Past CwtC: 2015-2016
During the 2014-2015 academic year, Penn undergraduates and faculty gathered to read such thinks as Plato, Cicero, Rousseau, Kant, and Nietzsche in order to address fundamental questions about morality, politics, and virtue. In 2015-2016, we read texts in the philosophy of nature, with an emphasis on the ancient and medieval worlds. Receiving insight offered by Greek philosophy from Thales to Aristotle, the book of Genesis, Augustine, Aquinas and others, we explored the questions, What is nature? Does it have a purpose? What is the relationship between humans and nature?
Can Politics Be Redeemed?
Module I: Fall 2015
September 7, 14, 21, & 28
Conflict and animosity seem to have reached unprecedented levels in the current election season. The most disturbing aspect of this phenomenon, however may not be its shocking proportions, but on the contrary, its increasing inability to shock us. We are no longer surprised. Verbal attacks, corruption, negative integration: these “scandals” now seem routine, if not banal. Behind any compromise or agreement, we tend to assume not so much goodwill as an affinity of interests. Is it sensible to be so jaded? What is the end of politics anyway? How much or what kind of unity is necessary in a pluralistic society to be able to pursue a truly common good? Is there hope for politics, or is that just another self-serving slogan?
Faculty facilitators and students come together to explore these perennial questions by the sifting salient, classical responses to them. We consider brief selections from the great conversations of Plato, Aristotle, Augustine, Marx, Machiavelli, Rousseau, Winthrop, and Aquinas, none of whom were of one mind, and discuss them for our own sakes and, perhaps, for the sake of the polis.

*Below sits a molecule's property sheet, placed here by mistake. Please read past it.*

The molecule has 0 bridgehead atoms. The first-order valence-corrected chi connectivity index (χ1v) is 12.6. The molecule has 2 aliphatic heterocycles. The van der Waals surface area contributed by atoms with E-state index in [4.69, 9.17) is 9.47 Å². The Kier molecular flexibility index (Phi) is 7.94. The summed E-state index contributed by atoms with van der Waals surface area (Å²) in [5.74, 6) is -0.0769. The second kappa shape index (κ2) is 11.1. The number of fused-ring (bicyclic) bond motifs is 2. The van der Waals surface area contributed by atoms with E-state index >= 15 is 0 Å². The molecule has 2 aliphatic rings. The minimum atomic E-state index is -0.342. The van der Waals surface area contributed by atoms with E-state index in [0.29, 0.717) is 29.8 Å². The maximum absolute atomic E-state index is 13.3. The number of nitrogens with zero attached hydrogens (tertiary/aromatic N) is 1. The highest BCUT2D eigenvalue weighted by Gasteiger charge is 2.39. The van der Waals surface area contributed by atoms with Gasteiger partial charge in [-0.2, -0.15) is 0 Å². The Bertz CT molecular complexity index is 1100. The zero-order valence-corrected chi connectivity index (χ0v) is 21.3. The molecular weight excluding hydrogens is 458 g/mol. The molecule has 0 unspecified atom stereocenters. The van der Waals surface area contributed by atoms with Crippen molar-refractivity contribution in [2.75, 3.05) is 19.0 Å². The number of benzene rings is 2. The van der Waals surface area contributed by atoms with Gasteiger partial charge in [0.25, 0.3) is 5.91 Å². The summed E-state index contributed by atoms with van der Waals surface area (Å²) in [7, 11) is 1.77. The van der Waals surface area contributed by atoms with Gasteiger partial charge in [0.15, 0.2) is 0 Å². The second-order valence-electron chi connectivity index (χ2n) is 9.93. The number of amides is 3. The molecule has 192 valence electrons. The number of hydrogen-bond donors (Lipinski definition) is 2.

Beauty and the Good Life
Module II: Fall 2015
October 12, 19, & 26
Beauty is in everything that surrounds us. We see it in art, the human body, and nature, and we hear it in music of all sorts of cadences and melodies. Where does this beauty come from? Even though much of the beauty we are aware of comes to us through our senses, there is also a beauty that comes to us through the intangible–the beauty of the intellect, of the virtues, and of the good. What is the good, and how can it help us come to a vision of this seemingly inaccessible form of beauty? How must we alter our conduct of life in order to live a good life, and essentially, to see true beauty?
Join us as we explore these perennial questions through examining brief selections from works by Plato, Plontinus, Schiller, Maritain, von Balthasar, and Hart.